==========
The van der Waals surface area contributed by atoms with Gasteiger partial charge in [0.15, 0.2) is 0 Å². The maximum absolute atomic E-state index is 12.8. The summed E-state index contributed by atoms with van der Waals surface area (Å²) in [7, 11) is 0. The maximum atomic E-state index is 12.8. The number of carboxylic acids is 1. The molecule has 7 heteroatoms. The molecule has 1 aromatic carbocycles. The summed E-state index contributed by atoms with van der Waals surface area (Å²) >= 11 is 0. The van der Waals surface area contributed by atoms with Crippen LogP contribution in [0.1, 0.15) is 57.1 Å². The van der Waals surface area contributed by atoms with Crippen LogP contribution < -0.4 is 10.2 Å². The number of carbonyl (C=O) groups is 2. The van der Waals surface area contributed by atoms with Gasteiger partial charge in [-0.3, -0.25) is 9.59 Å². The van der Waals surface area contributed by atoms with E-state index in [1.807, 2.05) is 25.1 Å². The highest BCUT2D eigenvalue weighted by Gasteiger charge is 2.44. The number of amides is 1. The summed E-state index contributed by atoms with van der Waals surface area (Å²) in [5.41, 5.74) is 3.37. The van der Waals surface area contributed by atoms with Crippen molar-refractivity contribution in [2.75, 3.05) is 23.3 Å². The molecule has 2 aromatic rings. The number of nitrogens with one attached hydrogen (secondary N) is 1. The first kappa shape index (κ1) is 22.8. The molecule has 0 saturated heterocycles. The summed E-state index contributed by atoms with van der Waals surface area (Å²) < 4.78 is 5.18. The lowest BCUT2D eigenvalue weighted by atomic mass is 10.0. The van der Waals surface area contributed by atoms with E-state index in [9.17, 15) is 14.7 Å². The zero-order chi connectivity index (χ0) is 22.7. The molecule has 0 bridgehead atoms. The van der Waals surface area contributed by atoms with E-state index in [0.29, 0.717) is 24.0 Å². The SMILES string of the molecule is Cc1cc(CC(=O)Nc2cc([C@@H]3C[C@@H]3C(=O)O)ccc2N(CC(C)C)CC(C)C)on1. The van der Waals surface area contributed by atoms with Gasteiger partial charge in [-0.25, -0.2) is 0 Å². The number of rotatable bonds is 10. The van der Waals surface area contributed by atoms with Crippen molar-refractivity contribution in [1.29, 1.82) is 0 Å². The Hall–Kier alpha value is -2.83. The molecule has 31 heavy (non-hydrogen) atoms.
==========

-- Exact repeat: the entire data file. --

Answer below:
The van der Waals surface area contributed by atoms with Gasteiger partial charge in [0.15, 0.2) is 0 Å². The maximum absolute atomic E-state index is 12.8. The summed E-state index contributed by atoms with van der Waals surface area (Å²) in [7, 11) is 0. The maximum atomic E-state index is 12.8. The number of carboxylic acids is 1. The molecule has 7 heteroatoms. The molecule has 1 aromatic carbocycles. The summed E-state index contributed by atoms with van der Waals surface area (Å²) >= 11 is 0. The van der Waals surface area contributed by atoms with Crippen LogP contribution in [0.1, 0.15) is 57.1 Å². The van der Waals surface area contributed by atoms with Crippen LogP contribution < -0.4 is 10.2 Å². The number of carbonyl (C=O) groups is 2. The van der Waals surface area contributed by atoms with Gasteiger partial charge in [-0.3, -0.25) is 9.59 Å². The van der Waals surface area contributed by atoms with E-state index in [1.807, 2.05) is 25.1 Å². The highest BCUT2D eigenvalue weighted by Gasteiger charge is 2.44. The number of amides is 1. The summed E-state index contributed by atoms with van der Waals surface area (Å²) in [5.41, 5.74) is 3.37. The van der Waals surface area contributed by atoms with Crippen molar-refractivity contribution in [2.75, 3.05) is 23.3 Å². The molecule has 2 aromatic rings. The number of nitrogens with one attached hydrogen (secondary N) is 1. The first kappa shape index (κ1) is 22.8. The molecule has 0 saturated heterocycles. The summed E-state index contributed by atoms with van der Waals surface area (Å²) < 4.78 is 5.18. The lowest BCUT2D eigenvalue weighted by atomic mass is 10.0. The van der Waals surface area contributed by atoms with E-state index in [9.17, 15) is 14.7 Å². The zero-order chi connectivity index (χ0) is 22.7. The molecule has 0 bridgehead atoms. The van der Waals surface area contributed by atoms with E-state index in [0.29, 0.717) is 24.0 Å². The SMILES string of the molecule is Cc1cc(CC(=O)Nc2cc([C@@H]3C[C@@H]3C(=O)O)ccc2N(CC(C)C)CC(C)C)on1. The van der Waals surface area contributed by atoms with Gasteiger partial charge in [-0.25, -0.2) is 0 Å². The number of rotatable bonds is 10. The van der Waals surface area contributed by atoms with Crippen molar-refractivity contribution in [1.29, 1.82) is 0 Å². The Hall–Kier alpha value is -2.83. The molecule has 31 heavy (non-hydrogen) atoms.